The brothers of Delta Tau Delta Fraternity invite the campus community to join them for a program dedicated to good citizenship.
     The program will feature Louisiana Secretary of State Tom Schedler, who will discuss the importance of voting, the Geaux.Vote mobile app, and the Honor a Veteran with your vote initiative. The program will begin at 6 p.m. in the Student Union Theatre on Sunday, Oct. 26.
     For more information contact Delta Tau Delta Chapter Advisor Gene Pregeant at


'Riders on the Orphan Train' to be presented as part of Fanfare Oct. 28
Orphan TrainThe highly acclaimed multi-media presentation "Riders on the Orphan Train," will be presented at Southeastern in a free public showing on Tuesday, Oct. 28, at 5 p.m. in the Teacher Education Center KIVA auditorium.
     An earlier showing will be held that day for Southeastern Lab School students and university students. The 5 p.m. public showing is limited to 300 people on a first come, first serve basis.
     The program chronicles the story between 1854 and 1929 when more than a quarter-million orphans and unwanted children were taken from New York City and given away at train stations across America. It is considered the beginning of the foster care system in the United States.
     The presentation is a part of the university's annual Fanfare celebration of the arts, humanities and social sciences. It is being sponsored by the Library of Congress, which funds the Teaching with Primary Sources Program at Southeastern, the university's Department of Teaching and Learning, and the National Orphan Train Complex Museum and Research Center in Concordia, Kan.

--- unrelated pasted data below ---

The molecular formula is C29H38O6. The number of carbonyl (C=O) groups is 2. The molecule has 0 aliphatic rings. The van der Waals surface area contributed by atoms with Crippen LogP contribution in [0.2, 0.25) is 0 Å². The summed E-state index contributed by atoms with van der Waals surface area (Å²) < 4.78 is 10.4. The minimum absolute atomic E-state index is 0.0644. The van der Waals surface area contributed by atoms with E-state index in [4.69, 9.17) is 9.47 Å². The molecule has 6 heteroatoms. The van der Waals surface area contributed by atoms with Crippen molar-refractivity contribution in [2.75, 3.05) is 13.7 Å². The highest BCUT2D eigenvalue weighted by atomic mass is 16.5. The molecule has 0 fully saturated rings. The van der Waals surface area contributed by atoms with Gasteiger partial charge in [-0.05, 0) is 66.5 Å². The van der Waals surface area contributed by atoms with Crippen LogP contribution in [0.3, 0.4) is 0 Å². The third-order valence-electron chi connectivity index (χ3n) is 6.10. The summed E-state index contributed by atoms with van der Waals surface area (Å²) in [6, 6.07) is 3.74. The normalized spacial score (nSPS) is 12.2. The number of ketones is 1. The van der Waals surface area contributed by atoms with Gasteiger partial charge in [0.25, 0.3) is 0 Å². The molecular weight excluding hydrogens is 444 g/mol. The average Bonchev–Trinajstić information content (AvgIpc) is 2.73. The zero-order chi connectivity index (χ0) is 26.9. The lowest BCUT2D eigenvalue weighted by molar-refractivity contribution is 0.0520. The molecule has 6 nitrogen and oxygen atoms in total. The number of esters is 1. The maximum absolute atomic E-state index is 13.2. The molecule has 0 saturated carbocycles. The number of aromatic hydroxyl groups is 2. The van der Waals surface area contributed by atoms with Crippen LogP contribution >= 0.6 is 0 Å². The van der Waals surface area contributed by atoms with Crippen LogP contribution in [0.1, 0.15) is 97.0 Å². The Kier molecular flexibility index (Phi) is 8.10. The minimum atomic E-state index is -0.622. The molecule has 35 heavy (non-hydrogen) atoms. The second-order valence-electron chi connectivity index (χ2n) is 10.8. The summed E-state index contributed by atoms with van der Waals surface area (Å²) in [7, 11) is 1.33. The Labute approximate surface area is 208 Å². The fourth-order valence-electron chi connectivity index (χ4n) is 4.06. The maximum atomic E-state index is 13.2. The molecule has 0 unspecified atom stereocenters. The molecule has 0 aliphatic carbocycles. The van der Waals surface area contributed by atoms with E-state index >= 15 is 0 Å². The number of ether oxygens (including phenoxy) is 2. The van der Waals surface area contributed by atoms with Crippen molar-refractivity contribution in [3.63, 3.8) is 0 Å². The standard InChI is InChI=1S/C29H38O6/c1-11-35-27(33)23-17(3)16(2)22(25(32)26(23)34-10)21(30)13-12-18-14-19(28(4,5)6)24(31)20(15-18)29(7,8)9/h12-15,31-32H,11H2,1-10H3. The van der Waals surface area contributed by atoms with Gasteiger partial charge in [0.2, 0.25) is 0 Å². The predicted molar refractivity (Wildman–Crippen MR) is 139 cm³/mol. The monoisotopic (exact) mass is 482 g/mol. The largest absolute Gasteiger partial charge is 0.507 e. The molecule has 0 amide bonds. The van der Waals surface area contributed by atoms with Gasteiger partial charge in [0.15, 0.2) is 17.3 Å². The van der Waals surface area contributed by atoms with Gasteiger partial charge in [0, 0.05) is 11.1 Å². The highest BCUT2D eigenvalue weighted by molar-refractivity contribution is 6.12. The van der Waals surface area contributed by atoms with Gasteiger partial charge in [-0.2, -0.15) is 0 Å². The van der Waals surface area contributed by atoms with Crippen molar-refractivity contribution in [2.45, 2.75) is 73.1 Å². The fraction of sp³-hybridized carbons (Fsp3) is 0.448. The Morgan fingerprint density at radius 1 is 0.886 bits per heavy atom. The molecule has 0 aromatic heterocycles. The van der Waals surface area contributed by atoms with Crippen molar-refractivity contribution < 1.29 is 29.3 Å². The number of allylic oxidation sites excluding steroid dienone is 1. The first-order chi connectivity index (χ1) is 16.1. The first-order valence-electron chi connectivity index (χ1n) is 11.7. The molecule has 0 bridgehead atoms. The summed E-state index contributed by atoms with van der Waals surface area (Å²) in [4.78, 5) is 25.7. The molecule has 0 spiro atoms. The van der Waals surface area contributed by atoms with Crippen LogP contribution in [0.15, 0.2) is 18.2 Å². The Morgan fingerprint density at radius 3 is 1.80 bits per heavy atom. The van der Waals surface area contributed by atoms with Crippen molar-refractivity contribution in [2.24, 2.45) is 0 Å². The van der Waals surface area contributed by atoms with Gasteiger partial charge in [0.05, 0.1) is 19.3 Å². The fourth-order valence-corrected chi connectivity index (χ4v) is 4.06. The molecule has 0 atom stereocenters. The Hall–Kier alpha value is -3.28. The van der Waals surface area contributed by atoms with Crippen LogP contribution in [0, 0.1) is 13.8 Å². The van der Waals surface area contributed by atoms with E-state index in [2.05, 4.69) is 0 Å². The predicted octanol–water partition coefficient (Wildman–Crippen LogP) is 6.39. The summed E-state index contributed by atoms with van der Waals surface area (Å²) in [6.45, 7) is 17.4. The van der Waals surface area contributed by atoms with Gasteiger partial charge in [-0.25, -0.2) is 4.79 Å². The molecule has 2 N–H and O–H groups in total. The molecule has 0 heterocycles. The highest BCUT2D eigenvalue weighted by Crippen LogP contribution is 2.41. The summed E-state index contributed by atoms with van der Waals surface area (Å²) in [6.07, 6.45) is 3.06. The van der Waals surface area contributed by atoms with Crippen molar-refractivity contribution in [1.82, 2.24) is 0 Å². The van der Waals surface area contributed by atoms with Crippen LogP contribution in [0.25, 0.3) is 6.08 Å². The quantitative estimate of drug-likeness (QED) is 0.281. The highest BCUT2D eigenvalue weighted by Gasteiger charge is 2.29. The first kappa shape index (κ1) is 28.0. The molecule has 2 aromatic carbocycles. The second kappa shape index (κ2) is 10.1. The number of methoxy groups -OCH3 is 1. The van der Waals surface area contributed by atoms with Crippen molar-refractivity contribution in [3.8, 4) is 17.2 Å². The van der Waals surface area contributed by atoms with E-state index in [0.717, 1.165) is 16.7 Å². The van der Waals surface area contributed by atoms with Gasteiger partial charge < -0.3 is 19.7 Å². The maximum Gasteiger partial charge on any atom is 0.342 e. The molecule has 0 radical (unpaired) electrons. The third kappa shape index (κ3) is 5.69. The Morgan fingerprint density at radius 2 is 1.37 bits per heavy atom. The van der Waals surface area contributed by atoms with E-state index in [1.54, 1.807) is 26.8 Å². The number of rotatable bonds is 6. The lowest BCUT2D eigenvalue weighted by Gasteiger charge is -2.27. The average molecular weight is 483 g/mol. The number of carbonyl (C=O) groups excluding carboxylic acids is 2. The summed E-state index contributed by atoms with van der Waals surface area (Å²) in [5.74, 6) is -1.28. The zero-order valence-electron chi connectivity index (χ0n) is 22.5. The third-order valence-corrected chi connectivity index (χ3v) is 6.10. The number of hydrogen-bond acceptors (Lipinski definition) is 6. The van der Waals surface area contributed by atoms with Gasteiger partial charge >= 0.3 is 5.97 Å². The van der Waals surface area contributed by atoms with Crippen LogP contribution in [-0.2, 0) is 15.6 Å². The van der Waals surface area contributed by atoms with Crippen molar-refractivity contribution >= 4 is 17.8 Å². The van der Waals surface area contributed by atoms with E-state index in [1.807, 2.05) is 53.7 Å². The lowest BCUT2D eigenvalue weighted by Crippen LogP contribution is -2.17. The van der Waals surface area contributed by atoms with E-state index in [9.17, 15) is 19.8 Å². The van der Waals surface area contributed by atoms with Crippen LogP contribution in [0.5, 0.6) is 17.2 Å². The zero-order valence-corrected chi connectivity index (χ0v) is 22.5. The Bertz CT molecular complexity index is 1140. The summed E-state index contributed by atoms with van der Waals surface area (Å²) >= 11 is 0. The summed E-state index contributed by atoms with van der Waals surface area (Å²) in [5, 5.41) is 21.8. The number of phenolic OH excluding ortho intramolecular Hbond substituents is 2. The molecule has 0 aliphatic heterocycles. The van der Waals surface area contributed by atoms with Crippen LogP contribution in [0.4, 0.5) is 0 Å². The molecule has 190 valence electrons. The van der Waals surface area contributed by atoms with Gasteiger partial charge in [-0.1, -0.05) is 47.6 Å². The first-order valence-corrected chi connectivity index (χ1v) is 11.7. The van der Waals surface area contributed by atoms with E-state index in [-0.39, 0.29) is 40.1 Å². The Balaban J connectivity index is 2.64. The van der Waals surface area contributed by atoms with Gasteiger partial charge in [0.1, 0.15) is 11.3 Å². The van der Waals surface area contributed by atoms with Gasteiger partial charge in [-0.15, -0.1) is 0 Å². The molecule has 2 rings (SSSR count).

"Orphan Train" is presented by novelist and scholar Alison Moore, author of the book "Riders on the Orphan Train." She collaborates with singer/songwriter Phil Lancaster in the production which combines audiovisual elements, historical fiction and musical ballads into a performance that helps bring the movement into public awareness.
     "The 'Orphan Train' is a little known period of American history when the idea was conceived to rid New York of thousands of homeless street children and provide them with an opportunity to find new homes in the developing Midwest," explained Cindy Elliott, head of the Department of Teaching and Learning in the College of Education. "This story about child migration is filled with horror stories and some happy endings."
     Elliott said that more than 1,900 children from the New York Foundling Hospital were sent to Opelousas in south central Louisiana to meet new families and begin their new lives. Members of the Louisiana Orphan Train Society are expected to be present.
     For more information, contact the Department of Teaching and Learning at 549-2221.